Persian Princess Gevher Nesibe (ca. 1200) had an interest in medicine and was responsible for the founding of the historic Gevhar Nesibe Hospital, the oldest hospital in Anatolia.

Well-known medieval physicians of this period included Saint Elizabeth of Hungary (1207-1230); Elizabeth of Aragon (1271-1336), who practiced medicine in Spain and Portugal; Agnes of Bohemia (d. 1282), who practiced medicine in what is now the Czech Republic and Slovakia; Saint Clara of Assisi (1194-1253), a physician in Italy during the 1200s; and Mechthild of Hackecdorn (1212-1282), who was a German physician.

Late Middle Ages

The age of scholasticism in the 1200s was followed by the historical period known as the Late Middle Ages (1300-1500). During this period, power was shifting from the religious establishment to the towns and the middle classes, and some limited educational opportunities for women opened in the towns. The first half of the 14th century was initially promising for science, with a decline in scholastic debates and further attention devoted to searching for natural explanations of phenomena that directed the way toward experimental science.

But this was a time of rapid change and turmoil. Some centuries of relative prosperity in Western Europe were brought to an end by a series of events referred to collectively as the Crisis of the Late Middle Ages. A factor contributing to the crisis was the onset of a period of cooler climate known as the Little Ice Age, which set in around 1350 and lasted for some 500 years; this was a time of hard winters, violent storms, and droughts. There were also plagues and severe famines. The Black Death, a form of bubonic plague, arrived in Europe around 1350, spread over Europe, and killed an estimated one quarter to one third of the population during the 1300s. The impact of the plague was especially severe in the crowded towns, where much of the intellectual activity took place. Recurrences of the plague and other disasters caused a continuing decline of population and difficult times for about a century. These circumstances in turn led to severe economic problems, associated financial collapse, social unrest, and endemic warfare. The Hundred Years’ War, actually a series of wars between England and France, extended from 1337 to 1453. Other societal events contributing to the societal crises toward the end of the Middle Ages included the Spanish inquisition, started around 1478 during the transition to the Renaissance. All of these circumstances may have contributed to a reduction in the level of scholarly and scientific activities.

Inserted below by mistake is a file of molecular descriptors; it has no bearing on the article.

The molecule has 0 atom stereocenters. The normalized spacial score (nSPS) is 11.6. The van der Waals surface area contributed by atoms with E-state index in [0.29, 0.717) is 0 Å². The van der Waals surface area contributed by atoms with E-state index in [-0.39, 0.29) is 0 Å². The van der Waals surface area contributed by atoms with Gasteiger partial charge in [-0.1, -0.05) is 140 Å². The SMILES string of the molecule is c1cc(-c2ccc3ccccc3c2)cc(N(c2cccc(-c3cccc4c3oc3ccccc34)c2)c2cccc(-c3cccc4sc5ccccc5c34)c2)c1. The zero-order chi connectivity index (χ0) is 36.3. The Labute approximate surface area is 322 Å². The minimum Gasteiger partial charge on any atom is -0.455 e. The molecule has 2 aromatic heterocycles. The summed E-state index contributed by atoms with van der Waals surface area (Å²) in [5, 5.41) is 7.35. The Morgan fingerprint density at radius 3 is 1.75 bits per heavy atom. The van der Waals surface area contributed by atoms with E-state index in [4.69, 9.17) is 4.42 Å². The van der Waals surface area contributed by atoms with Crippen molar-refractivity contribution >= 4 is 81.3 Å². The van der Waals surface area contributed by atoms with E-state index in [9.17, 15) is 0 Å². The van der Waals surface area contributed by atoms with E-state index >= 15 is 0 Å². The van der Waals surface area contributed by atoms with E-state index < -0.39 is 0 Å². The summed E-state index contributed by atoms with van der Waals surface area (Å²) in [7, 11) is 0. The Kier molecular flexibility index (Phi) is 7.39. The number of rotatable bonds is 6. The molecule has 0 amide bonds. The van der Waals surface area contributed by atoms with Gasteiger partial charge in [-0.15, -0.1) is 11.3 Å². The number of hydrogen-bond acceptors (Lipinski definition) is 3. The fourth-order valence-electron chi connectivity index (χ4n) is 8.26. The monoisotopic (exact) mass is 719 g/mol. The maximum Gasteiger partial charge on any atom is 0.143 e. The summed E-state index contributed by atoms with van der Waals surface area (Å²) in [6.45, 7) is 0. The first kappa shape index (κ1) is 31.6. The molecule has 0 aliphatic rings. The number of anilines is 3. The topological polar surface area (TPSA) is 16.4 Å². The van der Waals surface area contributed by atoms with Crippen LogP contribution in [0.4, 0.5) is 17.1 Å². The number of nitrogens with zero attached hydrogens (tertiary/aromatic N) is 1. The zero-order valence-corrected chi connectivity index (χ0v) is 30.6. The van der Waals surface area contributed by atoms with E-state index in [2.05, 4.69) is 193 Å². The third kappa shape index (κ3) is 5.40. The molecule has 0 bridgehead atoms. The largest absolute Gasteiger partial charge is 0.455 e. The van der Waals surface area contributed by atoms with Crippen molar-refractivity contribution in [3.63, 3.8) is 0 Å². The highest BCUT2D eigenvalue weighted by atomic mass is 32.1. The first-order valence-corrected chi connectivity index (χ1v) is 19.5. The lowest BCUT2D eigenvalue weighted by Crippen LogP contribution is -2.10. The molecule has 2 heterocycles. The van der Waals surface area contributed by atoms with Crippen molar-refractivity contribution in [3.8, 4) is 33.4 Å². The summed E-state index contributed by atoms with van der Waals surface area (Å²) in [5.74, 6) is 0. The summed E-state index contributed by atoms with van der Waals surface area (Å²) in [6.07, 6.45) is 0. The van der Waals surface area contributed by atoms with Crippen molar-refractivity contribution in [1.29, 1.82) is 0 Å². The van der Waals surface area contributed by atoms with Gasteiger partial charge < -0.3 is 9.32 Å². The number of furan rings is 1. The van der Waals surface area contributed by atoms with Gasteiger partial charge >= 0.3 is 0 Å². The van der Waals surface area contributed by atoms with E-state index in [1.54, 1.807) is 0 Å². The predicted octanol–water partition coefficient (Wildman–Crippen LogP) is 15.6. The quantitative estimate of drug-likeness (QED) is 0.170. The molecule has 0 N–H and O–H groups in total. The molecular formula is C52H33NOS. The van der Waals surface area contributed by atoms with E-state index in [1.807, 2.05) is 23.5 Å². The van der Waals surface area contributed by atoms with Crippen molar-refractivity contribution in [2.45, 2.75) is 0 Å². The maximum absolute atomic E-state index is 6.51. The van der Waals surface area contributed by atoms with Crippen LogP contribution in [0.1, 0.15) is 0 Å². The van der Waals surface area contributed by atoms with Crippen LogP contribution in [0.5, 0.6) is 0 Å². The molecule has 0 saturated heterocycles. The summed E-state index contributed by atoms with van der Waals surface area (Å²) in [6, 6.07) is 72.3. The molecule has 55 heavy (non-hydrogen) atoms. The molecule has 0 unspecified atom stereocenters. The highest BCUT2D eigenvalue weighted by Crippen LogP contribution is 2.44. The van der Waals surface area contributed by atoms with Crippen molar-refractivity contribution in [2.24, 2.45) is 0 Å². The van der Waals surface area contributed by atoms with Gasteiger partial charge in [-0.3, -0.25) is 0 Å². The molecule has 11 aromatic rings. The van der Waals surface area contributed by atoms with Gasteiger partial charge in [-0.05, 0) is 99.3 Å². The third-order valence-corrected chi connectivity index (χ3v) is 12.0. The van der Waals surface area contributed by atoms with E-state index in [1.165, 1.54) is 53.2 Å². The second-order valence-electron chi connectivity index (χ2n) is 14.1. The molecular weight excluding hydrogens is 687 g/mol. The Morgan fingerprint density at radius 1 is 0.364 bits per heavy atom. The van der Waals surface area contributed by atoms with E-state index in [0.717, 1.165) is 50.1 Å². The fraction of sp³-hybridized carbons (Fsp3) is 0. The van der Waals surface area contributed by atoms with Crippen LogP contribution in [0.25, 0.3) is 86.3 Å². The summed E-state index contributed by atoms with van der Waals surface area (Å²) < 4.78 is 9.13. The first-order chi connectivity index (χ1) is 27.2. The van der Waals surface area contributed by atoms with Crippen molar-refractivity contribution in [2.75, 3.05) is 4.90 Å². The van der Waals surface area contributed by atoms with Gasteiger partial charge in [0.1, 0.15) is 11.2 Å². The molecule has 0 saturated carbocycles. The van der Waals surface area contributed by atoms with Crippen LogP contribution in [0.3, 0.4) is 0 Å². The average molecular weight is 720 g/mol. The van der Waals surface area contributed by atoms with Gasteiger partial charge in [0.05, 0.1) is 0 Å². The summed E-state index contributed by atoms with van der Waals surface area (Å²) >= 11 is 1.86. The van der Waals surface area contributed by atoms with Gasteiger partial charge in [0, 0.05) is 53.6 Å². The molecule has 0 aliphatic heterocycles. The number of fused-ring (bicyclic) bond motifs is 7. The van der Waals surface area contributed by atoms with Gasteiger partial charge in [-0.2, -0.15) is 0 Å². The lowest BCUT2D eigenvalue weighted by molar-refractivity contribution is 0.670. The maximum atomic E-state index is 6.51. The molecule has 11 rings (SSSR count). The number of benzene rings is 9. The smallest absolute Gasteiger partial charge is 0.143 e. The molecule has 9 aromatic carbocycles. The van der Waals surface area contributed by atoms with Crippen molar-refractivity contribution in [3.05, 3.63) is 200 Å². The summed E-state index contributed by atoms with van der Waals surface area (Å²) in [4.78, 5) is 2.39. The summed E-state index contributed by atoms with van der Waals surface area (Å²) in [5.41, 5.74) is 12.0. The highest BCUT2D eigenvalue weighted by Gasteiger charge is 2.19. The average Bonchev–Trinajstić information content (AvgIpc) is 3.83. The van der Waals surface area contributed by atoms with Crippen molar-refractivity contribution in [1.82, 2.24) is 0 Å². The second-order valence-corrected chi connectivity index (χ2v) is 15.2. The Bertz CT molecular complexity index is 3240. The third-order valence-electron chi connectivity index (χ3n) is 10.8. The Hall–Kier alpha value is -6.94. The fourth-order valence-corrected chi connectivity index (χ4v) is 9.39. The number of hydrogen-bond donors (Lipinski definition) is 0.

One additional societal crisis that started during the Late Middle Ages and was probably uniquely important to the participation of women in science was the horrific persecution of women as witches that occurred throughout Europe starting around 1300; it began turning into a frenzy during the late 1400s and extended into the 1600s. Accusations of witchcraft were notably directed against women herbalists, natural healers, and midwives. Probably the worst peril that women in medicine were exposed to from the 1300s onward was the accusation of witchcraft. The pursuit of witches reached such intensity in the 1600s that by some estimates at least 40,000 women accused of witchcraft were executed and many more were tortured. Women in other sciences and even engineering also suffered in the witchcraft frenzy.

But a countervailing effect to the disastrous events in Late medieval and early Renaissance Europe were provided by the invention of printing: during the middle years of the 1400s, the then-recent invention of printing with movable type contributed to the democratization of learning, allowed a faster propagation of new ideas, and made it possible for scientific publications to become much more widely available than ever before.